Book review: The Perfect Alibi by Phillip Margolin

Saturday, March 2, 2019 Permalink

I hadn’t read any books by Phillip Margolin for a long time though I was once a regular reader. I’ve got a couple of his books on my bookshelf (right next to Steve Martini) which is quite apt because both write legal procedurals and although it’s a (sub) genre I enjoy, it’s one I read far too little of nowadays.

Book review: The Perfect Alibi by Phillip MargolinThe Perfect Alibi
by Phillip Margolin
Series: Robin Lockwood #2
Published by Minotaur Books
on March 5th 2019
Source: NetGalley
Genres: Crime Fiction, Legal Procedural
ISBN: 1250117526, 9781250117526
Pages: 320

A young woman accuses a prominent local college athlete of rape. Convicted with the help of undisputable DNA evidence, the athlete swears his innocence and threatens both his lawyer and his accuser as he's sent to prison. Not long after, there's another rape and the DNA test shows that the same person committed both rapes--which is seemingly impossible since the man convicted of the first rape was in prison at the time of the second one. Now, the convicted athlete, joined by a new lawyer, is granted a new trial and bail. Shortly thereafter, his original lawyer disappears and his law partner is murdered.

Robin Lockwood is a young lawyer with a prestigious small law firm and a former MMA fighter who helped pay for Yale Law School with her bouts. She is representing the victim of the first rape for her civil lawsuit against her rapist, who is now convinced the rapist is stalking her and trying to intimidate her. At the same time, another client is up on a murder charge--one that should be dismissed as self-defense--but the D.A. trying the case is determined to bring it to trial. Now she has to mastermind two impossible cases, trying to find the hidden truth that links the two of them.

Apparently this is the second time readers have met Robin Lockwood, a (MMA) fighter turned lawyer and her personal story arc gets a bit of a nudge this time around, progressing something I gather started in the first book of the series.

I liked Robin and though we meet her investigator colleague (potential love interest Jeff) we don’t really get to know him or law partner Mark much and I wonder if they got more airtime in the first outing or will in future novels.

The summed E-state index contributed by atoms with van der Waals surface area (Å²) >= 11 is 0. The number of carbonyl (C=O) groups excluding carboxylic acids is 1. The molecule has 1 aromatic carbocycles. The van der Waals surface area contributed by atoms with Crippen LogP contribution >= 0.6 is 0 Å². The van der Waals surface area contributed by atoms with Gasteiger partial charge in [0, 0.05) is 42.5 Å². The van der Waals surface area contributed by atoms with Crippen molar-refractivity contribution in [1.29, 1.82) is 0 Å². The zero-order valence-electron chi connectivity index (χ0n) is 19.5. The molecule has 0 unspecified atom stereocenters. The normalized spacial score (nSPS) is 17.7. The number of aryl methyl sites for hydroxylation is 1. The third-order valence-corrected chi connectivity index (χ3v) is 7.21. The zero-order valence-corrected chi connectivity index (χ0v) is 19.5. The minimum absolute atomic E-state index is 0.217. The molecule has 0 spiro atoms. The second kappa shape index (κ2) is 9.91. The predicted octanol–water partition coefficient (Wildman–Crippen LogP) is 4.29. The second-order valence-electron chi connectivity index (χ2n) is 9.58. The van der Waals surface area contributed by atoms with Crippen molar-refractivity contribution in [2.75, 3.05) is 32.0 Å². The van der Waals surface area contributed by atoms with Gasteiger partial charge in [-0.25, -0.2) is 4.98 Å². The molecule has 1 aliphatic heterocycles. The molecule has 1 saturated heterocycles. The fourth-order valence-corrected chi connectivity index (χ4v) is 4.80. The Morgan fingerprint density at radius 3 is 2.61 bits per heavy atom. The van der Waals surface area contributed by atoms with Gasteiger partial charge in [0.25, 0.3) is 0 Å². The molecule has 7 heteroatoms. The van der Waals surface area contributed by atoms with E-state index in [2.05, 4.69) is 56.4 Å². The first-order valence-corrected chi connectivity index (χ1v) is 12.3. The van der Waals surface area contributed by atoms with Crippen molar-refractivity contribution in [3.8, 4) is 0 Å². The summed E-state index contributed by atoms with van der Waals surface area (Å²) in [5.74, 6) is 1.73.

Robin tackles a number of cases in this book and though a couple of interrelated another one or two are tangentially intertwined only. Kinda. And then there’s another in the background regarding a pharmaceutical company which didn’t seem relevant for most of the novel (and was perhaps introduced a little clumsily as I kept wondering if I’d missed something) but comes into play eventually.

At the heart of this novel is the alleged rape of a young woman. The guy in question is seriously a douchebag so there’s little sympathy for him and he does little to help his cause. Thankfully the whole ‘he said / she said’ thing does’t get down to cliched name-calling and the like, but we move on quickly to another case which could disrupt the findings of the first case. (And Margolin delves into questions about DNA and probalistic genotyping: the advent of new technology and our reliance on it vs good ol’ gut-instinct and clue-finding.)

The somewhat unrelated case sees Robin defend a man who’s charged with killing a police officer and it’s through that case we get some insight into the District Attorney who (and I know it’s a cliche) will ‘stop at nothing’ to win his cases.

It felt a bit slow getting the next bit but things really get interesting about two-thirds of the way through because the original rapist’s lawyer’s colleague gets murdered (and yes, I know that’s confusing) but – this is where things become both murky and startlingly clear. All at the same time. Another murder or two later and Margolin has introduced a goodly number of red herrings and there’s a late twist or two to keep us guessing.

I really liked the greyness of his characters here. Even Robin – who we know is above reproach – struggles with justice and right vs wrong. And there are other characters, we’ve come to know and love who may (or may not) be who we want them to be.

I mentioned the confusing big ‘pharma’ case which lumbers onto the page (introducing a whole stack of new characters en-masse) but there’s also a little head-hoping in some parts and I wasn’t sure if sex scenes are usually in Margolin’s bailiwick as a few phrases / scenes felt a little uncomfortable.

However ultimately this shaped up into something really complex and intriguing. As I said I don’t read as many legal thrillers / procedurals as I did a couple of decades ago so I appreciate them all the more when they appear magically in my reading pile.

The Perfect Alibi by Phillip Margolin will be published in March 2019 by Minotaur Books (Macmillan Publishers).

I received an electronic copy of this book from the publisher for review purposes. 



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